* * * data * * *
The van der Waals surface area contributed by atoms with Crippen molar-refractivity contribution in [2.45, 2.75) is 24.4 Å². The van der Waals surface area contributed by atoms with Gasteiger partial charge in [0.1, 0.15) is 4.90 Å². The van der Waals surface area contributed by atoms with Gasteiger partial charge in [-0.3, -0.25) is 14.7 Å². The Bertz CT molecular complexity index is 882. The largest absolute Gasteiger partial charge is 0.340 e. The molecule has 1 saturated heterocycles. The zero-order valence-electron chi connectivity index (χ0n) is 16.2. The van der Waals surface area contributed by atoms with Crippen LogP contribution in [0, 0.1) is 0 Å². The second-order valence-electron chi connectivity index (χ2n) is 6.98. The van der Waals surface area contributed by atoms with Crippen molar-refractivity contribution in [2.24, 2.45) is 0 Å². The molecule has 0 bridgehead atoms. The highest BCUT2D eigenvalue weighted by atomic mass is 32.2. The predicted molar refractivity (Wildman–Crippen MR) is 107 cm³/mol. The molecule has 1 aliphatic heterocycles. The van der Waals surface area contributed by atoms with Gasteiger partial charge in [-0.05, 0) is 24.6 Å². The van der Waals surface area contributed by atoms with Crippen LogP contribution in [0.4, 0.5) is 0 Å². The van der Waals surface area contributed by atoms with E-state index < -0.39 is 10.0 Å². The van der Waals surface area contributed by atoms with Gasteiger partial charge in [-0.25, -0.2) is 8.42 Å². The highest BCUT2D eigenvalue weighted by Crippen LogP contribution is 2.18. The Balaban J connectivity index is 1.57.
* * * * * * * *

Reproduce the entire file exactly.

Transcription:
The van der Waals surface area contributed by atoms with Crippen molar-refractivity contribution in [2.45, 2.75) is 24.4 Å². The van der Waals surface area contributed by atoms with Gasteiger partial charge in [0.1, 0.15) is 4.90 Å². The van der Waals surface area contributed by atoms with Gasteiger partial charge in [-0.3, -0.25) is 14.7 Å². The Bertz CT molecular complexity index is 882. The largest absolute Gasteiger partial charge is 0.340 e. The molecule has 1 saturated heterocycles. The zero-order valence-electron chi connectivity index (χ0n) is 16.2. The van der Waals surface area contributed by atoms with Crippen LogP contribution in [0, 0.1) is 0 Å². The second-order valence-electron chi connectivity index (χ2n) is 6.98. The van der Waals surface area contributed by atoms with Crippen molar-refractivity contribution in [2.24, 2.45) is 0 Å². The molecule has 0 bridgehead atoms. The highest BCUT2D eigenvalue weighted by atomic mass is 32.2. The predicted molar refractivity (Wildman–Crippen MR) is 107 cm³/mol. The molecule has 1 aliphatic heterocycles. The van der Waals surface area contributed by atoms with Gasteiger partial charge in [-0.05, 0) is 24.6 Å². The van der Waals surface area contributed by atoms with Crippen LogP contribution in [0.4, 0.5) is 0 Å². The van der Waals surface area contributed by atoms with E-state index < -0.39 is 10.0 Å². The van der Waals surface area contributed by atoms with Gasteiger partial charge in [-0.25, -0.2) is 8.42 Å². The highest BCUT2D eigenvalue weighted by Crippen LogP contribution is 2.18. The Balaban J connectivity index is 1.57.